Digital transformation in the workplace is a journey on which both leaders and employees need support, business and industry leaders said at an Ai Group webinar last week.
Developing the skills and capabilities to power a digital economy is not about preparing for the future — it’s about evolving and thriving right now, they added.
Ai Group Centre for Education and Training (Ai Group CET) Executive Director Megan Lilly was joined by:
Ms Lilly said digital technologies were rapidly reshaping and redefining what business needed from employees.
“It is clear that digital transformation is driving demand for entirely new skillsets,” Ms Lilly said.
“This is occurring in a short amount of time, and we need to be able to focus on this at a company level and to also create some policy work.
“There is a wide spectrum of digital maturity, and companies need to think about where they are in terms of that journey in the context of a strategic plan.
“It is not just about workers, it’s also about those who manage and lead.”
David Chuter, CEO and Managing Director, Innovative Manufacturing CRC (IMCRC), said at one end of the spectrum, business and industry could “do nothing or just enough to keep up with others or stay compliant in this space”.
“At the other end, you can create transformative business models that can drive exponential growth,” he said.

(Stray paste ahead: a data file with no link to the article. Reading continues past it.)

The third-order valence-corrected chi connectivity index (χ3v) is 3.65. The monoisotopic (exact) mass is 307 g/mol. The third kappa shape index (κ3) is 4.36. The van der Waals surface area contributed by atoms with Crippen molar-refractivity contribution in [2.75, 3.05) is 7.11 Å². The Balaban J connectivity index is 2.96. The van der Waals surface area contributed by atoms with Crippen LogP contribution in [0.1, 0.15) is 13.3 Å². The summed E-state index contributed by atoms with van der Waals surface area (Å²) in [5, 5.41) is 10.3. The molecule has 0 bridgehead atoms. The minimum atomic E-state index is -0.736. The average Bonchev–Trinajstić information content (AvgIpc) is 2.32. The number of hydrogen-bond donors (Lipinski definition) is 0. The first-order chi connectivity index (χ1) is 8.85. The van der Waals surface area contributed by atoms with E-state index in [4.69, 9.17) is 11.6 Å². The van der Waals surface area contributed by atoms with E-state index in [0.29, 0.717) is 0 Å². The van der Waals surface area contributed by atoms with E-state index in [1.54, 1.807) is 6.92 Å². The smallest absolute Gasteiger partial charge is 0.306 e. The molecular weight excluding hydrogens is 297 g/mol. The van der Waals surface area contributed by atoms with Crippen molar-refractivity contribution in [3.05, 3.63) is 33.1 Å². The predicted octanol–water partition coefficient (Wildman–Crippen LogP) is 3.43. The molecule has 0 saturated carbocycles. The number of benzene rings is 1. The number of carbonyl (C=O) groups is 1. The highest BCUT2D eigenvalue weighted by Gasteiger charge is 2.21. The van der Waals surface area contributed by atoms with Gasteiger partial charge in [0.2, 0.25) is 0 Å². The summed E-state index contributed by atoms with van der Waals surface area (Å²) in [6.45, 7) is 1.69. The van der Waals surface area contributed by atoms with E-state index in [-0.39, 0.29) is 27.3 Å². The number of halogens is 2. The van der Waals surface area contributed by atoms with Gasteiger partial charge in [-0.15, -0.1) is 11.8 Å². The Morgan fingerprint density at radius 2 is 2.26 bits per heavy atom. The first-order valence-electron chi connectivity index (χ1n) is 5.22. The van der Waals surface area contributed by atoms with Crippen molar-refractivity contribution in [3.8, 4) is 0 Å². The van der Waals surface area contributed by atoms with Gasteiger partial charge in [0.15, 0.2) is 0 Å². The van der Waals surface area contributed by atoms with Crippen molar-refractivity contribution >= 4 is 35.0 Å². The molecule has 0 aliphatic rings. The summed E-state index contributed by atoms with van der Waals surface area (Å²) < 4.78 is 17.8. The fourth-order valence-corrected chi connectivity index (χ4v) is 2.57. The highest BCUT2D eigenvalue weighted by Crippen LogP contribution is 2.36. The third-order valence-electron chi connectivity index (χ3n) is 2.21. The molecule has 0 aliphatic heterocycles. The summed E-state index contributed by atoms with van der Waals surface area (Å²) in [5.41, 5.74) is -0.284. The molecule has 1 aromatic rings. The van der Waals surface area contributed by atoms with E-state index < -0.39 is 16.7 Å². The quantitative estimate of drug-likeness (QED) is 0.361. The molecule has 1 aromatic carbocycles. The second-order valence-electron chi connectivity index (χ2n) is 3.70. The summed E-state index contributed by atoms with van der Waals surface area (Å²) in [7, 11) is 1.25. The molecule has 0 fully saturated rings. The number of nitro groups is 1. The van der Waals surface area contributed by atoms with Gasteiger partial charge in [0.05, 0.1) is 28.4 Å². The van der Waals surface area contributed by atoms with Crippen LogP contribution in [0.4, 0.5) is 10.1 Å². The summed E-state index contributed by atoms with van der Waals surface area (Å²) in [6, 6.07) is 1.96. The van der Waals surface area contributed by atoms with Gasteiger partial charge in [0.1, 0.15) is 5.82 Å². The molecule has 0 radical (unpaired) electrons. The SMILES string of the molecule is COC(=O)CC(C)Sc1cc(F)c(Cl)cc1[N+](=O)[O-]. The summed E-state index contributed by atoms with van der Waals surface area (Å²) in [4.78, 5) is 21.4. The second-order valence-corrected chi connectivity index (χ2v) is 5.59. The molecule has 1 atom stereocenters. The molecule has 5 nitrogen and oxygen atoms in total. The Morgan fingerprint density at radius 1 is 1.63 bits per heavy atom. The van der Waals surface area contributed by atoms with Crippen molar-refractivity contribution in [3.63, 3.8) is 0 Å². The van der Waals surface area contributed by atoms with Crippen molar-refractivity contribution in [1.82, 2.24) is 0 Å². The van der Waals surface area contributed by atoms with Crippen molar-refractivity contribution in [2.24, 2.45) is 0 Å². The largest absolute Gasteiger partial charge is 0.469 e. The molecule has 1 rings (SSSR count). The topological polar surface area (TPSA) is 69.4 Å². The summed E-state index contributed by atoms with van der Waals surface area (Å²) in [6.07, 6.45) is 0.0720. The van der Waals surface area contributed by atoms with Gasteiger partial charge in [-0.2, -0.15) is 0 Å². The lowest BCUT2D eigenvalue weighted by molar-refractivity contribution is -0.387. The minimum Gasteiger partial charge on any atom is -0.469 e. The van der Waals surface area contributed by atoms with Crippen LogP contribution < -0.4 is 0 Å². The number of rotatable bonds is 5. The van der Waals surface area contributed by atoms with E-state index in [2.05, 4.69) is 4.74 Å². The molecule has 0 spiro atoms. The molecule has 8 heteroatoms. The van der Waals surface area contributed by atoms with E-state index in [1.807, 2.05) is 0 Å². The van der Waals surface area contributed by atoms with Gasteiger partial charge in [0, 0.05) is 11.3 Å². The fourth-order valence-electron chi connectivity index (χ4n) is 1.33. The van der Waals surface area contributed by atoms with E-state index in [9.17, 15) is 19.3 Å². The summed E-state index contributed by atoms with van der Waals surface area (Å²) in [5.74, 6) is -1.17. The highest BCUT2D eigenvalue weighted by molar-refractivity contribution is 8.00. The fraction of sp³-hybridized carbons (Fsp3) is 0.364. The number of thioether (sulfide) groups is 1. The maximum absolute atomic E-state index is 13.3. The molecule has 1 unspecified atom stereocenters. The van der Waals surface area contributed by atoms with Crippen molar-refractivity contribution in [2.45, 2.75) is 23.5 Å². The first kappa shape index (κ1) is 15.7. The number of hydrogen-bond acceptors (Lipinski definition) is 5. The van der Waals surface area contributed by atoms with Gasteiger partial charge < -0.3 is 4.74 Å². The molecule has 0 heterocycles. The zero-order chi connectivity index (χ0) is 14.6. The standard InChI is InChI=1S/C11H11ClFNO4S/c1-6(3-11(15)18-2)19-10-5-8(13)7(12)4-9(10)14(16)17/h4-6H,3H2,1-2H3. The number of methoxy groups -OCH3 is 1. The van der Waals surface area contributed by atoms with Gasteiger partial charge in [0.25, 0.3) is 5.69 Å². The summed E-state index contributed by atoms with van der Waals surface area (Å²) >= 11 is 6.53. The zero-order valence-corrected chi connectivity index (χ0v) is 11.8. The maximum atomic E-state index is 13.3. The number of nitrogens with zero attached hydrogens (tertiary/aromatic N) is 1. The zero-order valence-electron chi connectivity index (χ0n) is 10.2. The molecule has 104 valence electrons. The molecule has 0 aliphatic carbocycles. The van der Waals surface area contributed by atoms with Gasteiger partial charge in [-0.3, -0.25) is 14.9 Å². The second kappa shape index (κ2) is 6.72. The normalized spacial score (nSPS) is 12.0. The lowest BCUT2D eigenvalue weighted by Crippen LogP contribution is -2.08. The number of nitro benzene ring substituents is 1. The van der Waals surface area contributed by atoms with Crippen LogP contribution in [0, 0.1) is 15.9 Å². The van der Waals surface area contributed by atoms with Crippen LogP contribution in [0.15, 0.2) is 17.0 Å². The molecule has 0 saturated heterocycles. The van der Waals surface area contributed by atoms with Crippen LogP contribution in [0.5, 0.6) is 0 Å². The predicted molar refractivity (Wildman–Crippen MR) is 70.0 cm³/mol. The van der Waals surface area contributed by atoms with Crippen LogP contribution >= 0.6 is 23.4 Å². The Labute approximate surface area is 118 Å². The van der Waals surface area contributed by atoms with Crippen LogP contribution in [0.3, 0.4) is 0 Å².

“We are starting to see many examples of companies that have embraced digital to create new opportunities.
“This is very much about each business answering the ‘why?’ and knowing what digitalisation can unlock in terms of the value they can capture: cost savings, productivity, risk mitigation and employee retention.”
Digital transformation is not about the technology itself; it’s about what you do with it, Mr Chuter added.
“It’s about the human story around that technology, which comes back to a change-management journey of educating people and investing in leadership capabilities to drive the vision of where a company needs to go — to set the pathway and educate and make people aware of the opportunities.”
Lauren Ryder, CEO, Leading Edge Global, agrees.
“Even though we call it digital transformation, the actual technology skills never seem to be an issue,” she said.
“Most people know how to use software or can be retrained. That’s not where the challenge lies.”
The three main challenges with digital transformation, from a skills and workforce perspective, include:
“Leaders need to be taken on the journey to understand what the change is before they can support their people,” Ms Ryder said.